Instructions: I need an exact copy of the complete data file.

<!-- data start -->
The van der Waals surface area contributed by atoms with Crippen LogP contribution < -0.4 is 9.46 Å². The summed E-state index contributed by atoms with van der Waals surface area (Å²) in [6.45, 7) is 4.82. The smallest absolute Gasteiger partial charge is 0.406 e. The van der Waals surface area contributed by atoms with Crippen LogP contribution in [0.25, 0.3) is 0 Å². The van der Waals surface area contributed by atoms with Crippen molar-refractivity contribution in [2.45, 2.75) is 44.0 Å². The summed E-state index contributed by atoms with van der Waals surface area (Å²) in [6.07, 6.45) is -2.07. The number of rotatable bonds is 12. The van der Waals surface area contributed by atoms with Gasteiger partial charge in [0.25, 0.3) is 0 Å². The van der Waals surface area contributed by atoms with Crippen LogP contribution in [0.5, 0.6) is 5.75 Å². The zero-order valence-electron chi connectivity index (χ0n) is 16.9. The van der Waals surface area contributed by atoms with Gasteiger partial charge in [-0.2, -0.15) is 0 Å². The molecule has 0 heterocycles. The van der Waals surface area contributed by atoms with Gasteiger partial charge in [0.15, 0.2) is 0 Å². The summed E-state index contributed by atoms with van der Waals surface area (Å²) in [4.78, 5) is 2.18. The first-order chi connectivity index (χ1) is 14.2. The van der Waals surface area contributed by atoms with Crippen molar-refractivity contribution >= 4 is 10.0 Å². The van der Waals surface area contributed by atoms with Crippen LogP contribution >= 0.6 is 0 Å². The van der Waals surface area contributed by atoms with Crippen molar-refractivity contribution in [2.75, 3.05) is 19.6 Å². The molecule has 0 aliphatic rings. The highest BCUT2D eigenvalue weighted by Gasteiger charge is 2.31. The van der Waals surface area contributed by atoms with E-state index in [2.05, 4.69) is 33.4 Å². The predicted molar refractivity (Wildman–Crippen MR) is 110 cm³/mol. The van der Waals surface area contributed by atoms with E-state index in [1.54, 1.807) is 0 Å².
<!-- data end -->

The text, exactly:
The van der Waals surface area contributed by atoms with Crippen LogP contribution < -0.4 is 9.46 Å². The summed E-state index contributed by atoms with van der Waals surface area (Å²) in [6.45, 7) is 4.82. The smallest absolute Gasteiger partial charge is 0.406 e. The van der Waals surface area contributed by atoms with Crippen LogP contribution in [0.25, 0.3) is 0 Å². The van der Waals surface area contributed by atoms with Crippen molar-refractivity contribution in [2.45, 2.75) is 44.0 Å². The summed E-state index contributed by atoms with van der Waals surface area (Å²) in [6.07, 6.45) is -2.07. The number of rotatable bonds is 12. The van der Waals surface area contributed by atoms with Gasteiger partial charge in [0.25, 0.3) is 0 Å². The van der Waals surface area contributed by atoms with Crippen LogP contribution in [0.5, 0.6) is 5.75 Å². The zero-order valence-electron chi connectivity index (χ0n) is 16.9. The van der Waals surface area contributed by atoms with Gasteiger partial charge in [-0.2, -0.15) is 0 Å². The molecule has 0 heterocycles. The van der Waals surface area contributed by atoms with Gasteiger partial charge in [0.15, 0.2) is 0 Å². The summed E-state index contributed by atoms with van der Waals surface area (Å²) in [4.78, 5) is 2.18. The first-order chi connectivity index (χ1) is 14.2. The van der Waals surface area contributed by atoms with Crippen molar-refractivity contribution >= 4 is 10.0 Å². The van der Waals surface area contributed by atoms with Crippen LogP contribution >= 0.6 is 0 Å². The van der Waals surface area contributed by atoms with Crippen molar-refractivity contribution in [2.75, 3.05) is 19.6 Å². The molecule has 0 aliphatic rings. The highest BCUT2D eigenvalue weighted by Gasteiger charge is 2.31. The van der Waals surface area contributed by atoms with E-state index in [2.05, 4.69) is 33.4 Å². The predicted molar refractivity (Wildman–Crippen MR) is 110 cm³/mol. The van der Waals surface area contributed by atoms with E-state index in [1.54, 1.807) is 0 Å².